• The right choice for valves and actuation

Zinc Coating vs Stainless Steel Valves

This article discusses the differences between zinc alloys and stainless steel, which are both commonly used materials for parts in various applications. The choice between the two depends on specific requirements such as volume, costs, usage, and size. Stainless steel is known for its strength and corrosion resistance, while zinc alloys are preferred for larger items where aesthetics are less important. Ultimately, the choice between the two materials will depend on the specific casting needs of the application.

Zinc alloys and stainless steel are both popular materials for making parts in various applications. The choice between the two depends on the specific requirements of each alloy. The casting process involves injecting molten metal into a mold under high pressure to produce a specific shape. Choosing zinc alloys vs. stainless steel depends on factors such as volume, costs, usage, and size.


  • Strong
  • Durable
  • Corrosion resistant
  • Rust proof
  • Aesthetically pleasing


  • Expensive
  • High tooling cost
  • Difficult to make larger items

Stainless Steel Valve

Stainless steel is an alloy of iron, carbon, and at least 10.5% chromium, known for its strength and corrosion resistance. It comes in various grades determined by the degree and combination of elements mixed with the iron, carbon, and chromium. Modern stainless steel may contain elements such as nickel, niobium, molybdenum, and titanium to enhance corrosion resistance, add strength, and ductility to weather environmental factors.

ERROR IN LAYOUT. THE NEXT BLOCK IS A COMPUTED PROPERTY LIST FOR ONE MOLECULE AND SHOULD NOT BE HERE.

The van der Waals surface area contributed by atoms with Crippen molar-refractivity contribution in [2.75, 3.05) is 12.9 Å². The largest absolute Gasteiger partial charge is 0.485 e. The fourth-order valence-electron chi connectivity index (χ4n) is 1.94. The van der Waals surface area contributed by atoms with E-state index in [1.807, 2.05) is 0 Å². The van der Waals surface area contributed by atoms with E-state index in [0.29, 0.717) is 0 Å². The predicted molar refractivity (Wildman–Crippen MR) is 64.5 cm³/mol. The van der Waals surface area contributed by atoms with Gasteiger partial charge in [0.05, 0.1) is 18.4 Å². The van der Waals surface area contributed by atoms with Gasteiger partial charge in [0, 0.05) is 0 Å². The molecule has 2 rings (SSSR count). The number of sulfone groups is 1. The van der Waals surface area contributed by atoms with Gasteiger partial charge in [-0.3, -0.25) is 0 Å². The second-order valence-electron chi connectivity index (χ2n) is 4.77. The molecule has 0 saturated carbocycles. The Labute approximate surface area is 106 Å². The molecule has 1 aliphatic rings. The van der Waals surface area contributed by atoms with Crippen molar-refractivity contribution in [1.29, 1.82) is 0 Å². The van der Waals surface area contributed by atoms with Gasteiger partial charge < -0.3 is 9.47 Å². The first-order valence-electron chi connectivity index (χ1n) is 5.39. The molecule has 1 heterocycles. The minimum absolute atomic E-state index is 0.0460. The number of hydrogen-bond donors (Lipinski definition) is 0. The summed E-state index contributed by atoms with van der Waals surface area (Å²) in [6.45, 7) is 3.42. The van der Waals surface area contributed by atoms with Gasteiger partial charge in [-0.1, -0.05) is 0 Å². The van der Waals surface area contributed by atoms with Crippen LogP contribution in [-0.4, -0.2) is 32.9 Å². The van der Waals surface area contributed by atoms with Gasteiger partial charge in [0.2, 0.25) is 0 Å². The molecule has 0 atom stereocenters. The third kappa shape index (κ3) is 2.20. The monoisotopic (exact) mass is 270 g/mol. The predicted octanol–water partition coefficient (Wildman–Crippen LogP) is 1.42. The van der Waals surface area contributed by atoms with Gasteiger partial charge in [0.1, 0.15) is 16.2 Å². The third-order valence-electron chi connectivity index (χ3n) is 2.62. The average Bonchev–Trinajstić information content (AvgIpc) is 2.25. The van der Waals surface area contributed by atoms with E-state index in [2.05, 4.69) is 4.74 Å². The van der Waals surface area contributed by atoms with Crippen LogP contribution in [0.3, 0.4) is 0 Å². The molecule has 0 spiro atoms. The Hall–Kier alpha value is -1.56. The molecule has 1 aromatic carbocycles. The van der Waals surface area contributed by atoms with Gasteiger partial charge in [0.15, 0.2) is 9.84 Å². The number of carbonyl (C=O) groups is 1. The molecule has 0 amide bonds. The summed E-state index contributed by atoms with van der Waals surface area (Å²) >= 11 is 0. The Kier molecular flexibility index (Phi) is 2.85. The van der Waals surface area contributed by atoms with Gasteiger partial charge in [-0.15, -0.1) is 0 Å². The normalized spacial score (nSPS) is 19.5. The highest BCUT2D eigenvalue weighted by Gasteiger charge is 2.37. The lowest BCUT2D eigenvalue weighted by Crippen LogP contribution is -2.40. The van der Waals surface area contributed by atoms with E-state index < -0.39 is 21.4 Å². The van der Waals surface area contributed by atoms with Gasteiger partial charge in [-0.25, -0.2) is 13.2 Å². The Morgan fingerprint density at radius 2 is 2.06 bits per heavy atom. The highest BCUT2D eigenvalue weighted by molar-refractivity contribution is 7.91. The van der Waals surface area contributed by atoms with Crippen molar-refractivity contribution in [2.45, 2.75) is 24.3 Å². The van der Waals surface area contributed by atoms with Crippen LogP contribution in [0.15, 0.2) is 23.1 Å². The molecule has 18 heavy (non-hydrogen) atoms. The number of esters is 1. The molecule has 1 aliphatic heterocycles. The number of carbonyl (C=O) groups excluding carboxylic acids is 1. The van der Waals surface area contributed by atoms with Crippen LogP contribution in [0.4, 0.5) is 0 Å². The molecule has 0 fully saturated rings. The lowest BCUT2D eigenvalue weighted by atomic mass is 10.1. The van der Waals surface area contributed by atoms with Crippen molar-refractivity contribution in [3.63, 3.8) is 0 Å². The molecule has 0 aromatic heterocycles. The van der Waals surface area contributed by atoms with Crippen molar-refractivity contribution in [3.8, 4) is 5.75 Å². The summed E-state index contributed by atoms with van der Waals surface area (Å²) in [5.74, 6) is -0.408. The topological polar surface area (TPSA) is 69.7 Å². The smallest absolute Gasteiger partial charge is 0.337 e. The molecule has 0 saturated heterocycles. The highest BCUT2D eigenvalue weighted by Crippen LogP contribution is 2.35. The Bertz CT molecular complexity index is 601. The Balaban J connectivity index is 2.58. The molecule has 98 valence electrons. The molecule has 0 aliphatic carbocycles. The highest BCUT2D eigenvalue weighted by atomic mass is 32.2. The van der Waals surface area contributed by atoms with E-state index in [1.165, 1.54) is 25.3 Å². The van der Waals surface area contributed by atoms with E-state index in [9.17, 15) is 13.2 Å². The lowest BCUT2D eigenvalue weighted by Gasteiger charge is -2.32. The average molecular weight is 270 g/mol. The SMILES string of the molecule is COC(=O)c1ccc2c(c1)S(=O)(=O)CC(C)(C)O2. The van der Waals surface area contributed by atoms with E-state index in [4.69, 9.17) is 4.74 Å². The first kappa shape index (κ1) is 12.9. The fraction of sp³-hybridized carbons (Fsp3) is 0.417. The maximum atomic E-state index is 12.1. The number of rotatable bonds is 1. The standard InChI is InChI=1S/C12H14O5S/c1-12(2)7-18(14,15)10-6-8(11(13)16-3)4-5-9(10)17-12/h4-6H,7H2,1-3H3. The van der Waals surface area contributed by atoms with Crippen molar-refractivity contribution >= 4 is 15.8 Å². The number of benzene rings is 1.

The most common type of stainless steel is Type 304, which has a wide range of industrial applications, including architectural paneling, kitchen equipment, railings, springs, or marine equipment. Type 316 stainless steel is chosen for exceptional toughness against corrosion with excellent welding capabilities. It is used for boat fittings, jet engine parts, coastal architecture, or water filtration screens.


Zinc is rarely used in its pure form but instead forms numerous metal casting alloys, including brass, bronze, nickel silver, soft solder, German silver, spring brass, and aluminum solder. Zinc alloys are often referred to as ZAMAK, for zinc, aluminum, magnesium, and copper. Zinc casting is commonly used to make electrical, automotive, and hardware equipment due to its decreased cost. Zinc alloys are often preferred for larger items where aesthetics are less important, such as outdoor equipment, while stainless steel is most often used for smaller items where aesthetics matter, such as indoor use and decor.


  • Durable
  • Cost efficient
  • Corrosion resistant
  • Rust Proof
  • Can be galvanized onto other metals
  • Versatile (can be mixed into different alloys)


  • Less aesthetically pleasing
  • Slightly less strong

Zinc Coated Rubber Expansion Joint

In general, zinc alloys are relatively less expensive compared to stainless steel because zinc is cheaper than chromium. However, stainless steel is stronger and tougher, noted for its corrosion resistance. Zinc is a heavy element that, when alloyed with other metals, provides better corrosion resistance, stability, dimensional strength, and impact strength. Zinc provides a much longer die life, which further reduces production costs. Zinc alloys are excellent for casting components with tight tolerances and areas with thinner wall sections. Ultimately, the choice between zinc alloys and stainless steel will depend on specific casting needs.